The present study is concerned with the complex phenomenon of “New Age” which is influencing many aspects of contemporary culture.
The study is a provisional report. It is the fruit of the common reflection of the Working Group on New Religious Movements, composed of staff members of different dicasteries of the Holy See: the Pontifical Councils for Culture and for Interreligious Dialogue (which are the principal redactors for this project), the Congregation for the Evangelization of Peoples and the Pontifical Council for Promoting Christian Unity.
These reflections are offered primarily to those engaged in pastoral work so that they might be able to explain how the New Age movement differs from the Christian faith. This study invites readers to take account of the way that New Age religiosity addresses the spiritual hunger of contemporary men and women. It should be recognized that the attraction that New Age religiosity has for some Christians may be due in part to the lack of serious attention in their own communities for themes which are actually part of the Catholic synthesis such as the importance of man’ spiritual dimension and its integration with the whole of life, the search for life’s meaning, the link between human beings and the rest of creation, the desire for personal and social transformation, and the rejection of a rationalistic and materialistic view of humanity.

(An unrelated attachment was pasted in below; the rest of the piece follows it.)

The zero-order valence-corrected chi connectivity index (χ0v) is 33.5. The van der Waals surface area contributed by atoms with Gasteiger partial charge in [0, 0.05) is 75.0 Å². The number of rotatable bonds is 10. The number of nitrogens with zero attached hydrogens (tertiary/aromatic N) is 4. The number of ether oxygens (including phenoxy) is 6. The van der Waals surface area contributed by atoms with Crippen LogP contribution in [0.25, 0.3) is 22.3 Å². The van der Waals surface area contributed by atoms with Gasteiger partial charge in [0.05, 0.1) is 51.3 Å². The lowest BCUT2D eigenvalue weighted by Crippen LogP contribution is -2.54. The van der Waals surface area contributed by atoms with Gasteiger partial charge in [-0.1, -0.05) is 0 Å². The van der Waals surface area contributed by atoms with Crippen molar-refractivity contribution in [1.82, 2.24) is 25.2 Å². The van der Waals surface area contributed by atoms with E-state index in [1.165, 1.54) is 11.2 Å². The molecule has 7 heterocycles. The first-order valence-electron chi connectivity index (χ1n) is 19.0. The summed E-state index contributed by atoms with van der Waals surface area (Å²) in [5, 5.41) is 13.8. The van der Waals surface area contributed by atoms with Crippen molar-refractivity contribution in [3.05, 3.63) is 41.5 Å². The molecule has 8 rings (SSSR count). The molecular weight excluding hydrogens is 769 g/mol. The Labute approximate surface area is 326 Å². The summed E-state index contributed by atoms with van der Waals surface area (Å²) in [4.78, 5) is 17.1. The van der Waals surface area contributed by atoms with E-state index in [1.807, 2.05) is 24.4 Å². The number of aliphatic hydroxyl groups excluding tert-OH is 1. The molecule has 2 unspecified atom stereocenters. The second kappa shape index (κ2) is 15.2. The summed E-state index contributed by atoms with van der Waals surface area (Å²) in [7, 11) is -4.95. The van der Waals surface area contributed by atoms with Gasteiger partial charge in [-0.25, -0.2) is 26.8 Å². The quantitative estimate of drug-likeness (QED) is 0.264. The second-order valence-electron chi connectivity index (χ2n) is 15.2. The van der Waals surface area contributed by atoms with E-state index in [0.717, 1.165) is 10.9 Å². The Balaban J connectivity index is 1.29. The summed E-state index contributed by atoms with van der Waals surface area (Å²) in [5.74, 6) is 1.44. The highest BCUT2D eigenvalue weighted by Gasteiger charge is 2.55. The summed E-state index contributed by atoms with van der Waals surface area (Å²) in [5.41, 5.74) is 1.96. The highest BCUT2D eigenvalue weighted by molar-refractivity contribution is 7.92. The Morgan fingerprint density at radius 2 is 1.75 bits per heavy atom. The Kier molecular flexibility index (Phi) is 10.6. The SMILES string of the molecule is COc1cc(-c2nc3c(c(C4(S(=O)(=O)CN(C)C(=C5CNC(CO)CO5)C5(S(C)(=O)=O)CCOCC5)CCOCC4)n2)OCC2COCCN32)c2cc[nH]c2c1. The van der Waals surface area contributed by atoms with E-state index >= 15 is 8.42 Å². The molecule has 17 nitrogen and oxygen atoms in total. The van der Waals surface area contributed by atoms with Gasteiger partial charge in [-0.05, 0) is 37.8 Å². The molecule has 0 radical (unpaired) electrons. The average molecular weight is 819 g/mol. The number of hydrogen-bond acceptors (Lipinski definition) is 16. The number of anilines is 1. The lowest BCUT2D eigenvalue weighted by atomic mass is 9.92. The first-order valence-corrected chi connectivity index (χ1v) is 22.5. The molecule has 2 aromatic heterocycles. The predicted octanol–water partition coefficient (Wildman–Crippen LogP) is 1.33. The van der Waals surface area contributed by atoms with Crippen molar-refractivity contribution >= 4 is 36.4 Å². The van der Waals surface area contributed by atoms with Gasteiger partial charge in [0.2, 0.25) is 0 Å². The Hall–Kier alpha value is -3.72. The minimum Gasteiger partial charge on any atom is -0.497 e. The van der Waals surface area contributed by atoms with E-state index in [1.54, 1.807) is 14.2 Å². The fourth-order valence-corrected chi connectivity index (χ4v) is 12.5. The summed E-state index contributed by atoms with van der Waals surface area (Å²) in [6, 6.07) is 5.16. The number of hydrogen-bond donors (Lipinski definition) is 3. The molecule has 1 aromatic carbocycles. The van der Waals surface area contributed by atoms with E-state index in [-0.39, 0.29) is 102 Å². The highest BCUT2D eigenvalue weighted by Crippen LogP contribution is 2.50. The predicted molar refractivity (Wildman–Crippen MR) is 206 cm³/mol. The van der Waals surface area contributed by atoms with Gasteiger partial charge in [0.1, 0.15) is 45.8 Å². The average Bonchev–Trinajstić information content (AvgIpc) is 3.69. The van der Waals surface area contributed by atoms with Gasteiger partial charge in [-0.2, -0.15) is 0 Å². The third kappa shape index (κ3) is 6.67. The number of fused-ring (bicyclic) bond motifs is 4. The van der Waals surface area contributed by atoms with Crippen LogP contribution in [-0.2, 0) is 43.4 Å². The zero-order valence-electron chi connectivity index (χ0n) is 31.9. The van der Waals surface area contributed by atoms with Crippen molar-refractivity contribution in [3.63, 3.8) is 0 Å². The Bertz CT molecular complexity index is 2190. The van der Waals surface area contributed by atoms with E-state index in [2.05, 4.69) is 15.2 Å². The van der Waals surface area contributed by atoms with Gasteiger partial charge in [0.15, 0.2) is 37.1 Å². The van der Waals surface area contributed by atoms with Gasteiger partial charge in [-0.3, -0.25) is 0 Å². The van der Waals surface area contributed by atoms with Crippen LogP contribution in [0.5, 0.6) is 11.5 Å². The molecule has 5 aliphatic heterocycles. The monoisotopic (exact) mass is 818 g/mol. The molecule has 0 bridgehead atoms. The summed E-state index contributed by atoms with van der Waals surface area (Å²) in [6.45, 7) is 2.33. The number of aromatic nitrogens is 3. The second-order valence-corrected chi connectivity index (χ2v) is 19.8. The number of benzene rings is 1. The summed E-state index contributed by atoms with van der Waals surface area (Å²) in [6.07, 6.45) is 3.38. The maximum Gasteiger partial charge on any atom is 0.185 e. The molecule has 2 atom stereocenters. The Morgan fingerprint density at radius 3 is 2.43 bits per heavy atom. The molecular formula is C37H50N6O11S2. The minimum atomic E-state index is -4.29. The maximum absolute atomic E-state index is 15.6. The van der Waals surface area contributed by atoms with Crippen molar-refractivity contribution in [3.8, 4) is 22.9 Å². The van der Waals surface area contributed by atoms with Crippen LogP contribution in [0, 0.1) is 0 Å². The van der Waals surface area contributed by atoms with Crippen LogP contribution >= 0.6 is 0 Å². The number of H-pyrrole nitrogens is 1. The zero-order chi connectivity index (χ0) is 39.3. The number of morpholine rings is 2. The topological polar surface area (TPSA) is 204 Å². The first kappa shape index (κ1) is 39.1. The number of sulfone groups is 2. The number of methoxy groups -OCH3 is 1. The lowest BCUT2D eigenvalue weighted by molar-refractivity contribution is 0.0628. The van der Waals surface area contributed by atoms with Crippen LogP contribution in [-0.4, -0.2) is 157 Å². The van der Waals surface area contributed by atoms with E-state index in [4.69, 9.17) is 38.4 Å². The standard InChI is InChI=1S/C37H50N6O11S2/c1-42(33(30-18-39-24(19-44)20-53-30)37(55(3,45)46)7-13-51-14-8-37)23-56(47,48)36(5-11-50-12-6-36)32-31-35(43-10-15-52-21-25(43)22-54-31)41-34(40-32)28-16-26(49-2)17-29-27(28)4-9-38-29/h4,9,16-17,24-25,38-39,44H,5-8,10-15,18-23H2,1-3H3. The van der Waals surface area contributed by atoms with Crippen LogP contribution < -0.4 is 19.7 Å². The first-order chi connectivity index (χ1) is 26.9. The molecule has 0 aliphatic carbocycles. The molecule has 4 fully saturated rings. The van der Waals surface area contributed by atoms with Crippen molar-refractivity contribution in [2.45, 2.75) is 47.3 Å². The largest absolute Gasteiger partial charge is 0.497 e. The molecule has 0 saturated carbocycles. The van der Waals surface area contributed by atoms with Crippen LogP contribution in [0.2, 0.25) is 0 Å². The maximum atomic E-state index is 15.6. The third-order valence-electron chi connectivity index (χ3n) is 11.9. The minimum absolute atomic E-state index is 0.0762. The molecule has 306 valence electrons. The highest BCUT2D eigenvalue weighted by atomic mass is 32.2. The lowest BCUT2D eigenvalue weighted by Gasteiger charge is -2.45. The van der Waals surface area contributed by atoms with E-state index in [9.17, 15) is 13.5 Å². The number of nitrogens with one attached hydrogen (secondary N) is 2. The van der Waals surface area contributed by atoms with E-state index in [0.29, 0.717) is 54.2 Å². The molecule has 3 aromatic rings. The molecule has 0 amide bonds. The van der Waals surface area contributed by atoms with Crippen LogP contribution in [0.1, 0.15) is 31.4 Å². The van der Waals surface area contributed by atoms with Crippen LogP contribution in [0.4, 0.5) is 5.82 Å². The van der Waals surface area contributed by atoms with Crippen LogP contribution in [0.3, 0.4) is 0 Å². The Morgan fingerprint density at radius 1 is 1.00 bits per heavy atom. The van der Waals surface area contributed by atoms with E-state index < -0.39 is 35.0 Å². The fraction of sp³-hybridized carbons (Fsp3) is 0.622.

The present publication calls attention to the need to know and understand New Age as a cultural current, as well as the need for Catholics to have an understanding of authentic Catholic doctrine and spirituality in order to properly assess New Age themes. The first two chapters present New Age as a multifaceted cultural tendency, proposing an analysis of the basic foundations of the thought conveyed in this context. From Chapter Three onwards some indications are offered for an investigation of New Age in comparison with the Christian message. Some suggestions of a pastoral nature are also made.
Those who wish to go deeper into the study of New Age will find useful references in the appendices. It is hoped that this work will in fact provide a stimulus for further studies adapted to different cultural contexts. Its purpose is also to encourage discernment by those who are looking for sound reference points for a life of greater fulness. It is indeed our conviction that through many of our contemporaries who are searching, we can discover a true thirst for God. As Pope John Paul II said to a group of bishops from the United States: “Pastors must honestly ask whether they have paid sufficient attention to the thirst of the human heart for the true ‘living water’ which only Christ our Redeemer can give (cf. Jn 4:7-13)”. Like him, we want to rely “on the perennial freshness of the Gospel message and its capacity to transform and renew those who accept it” (AAS 86/4, 330).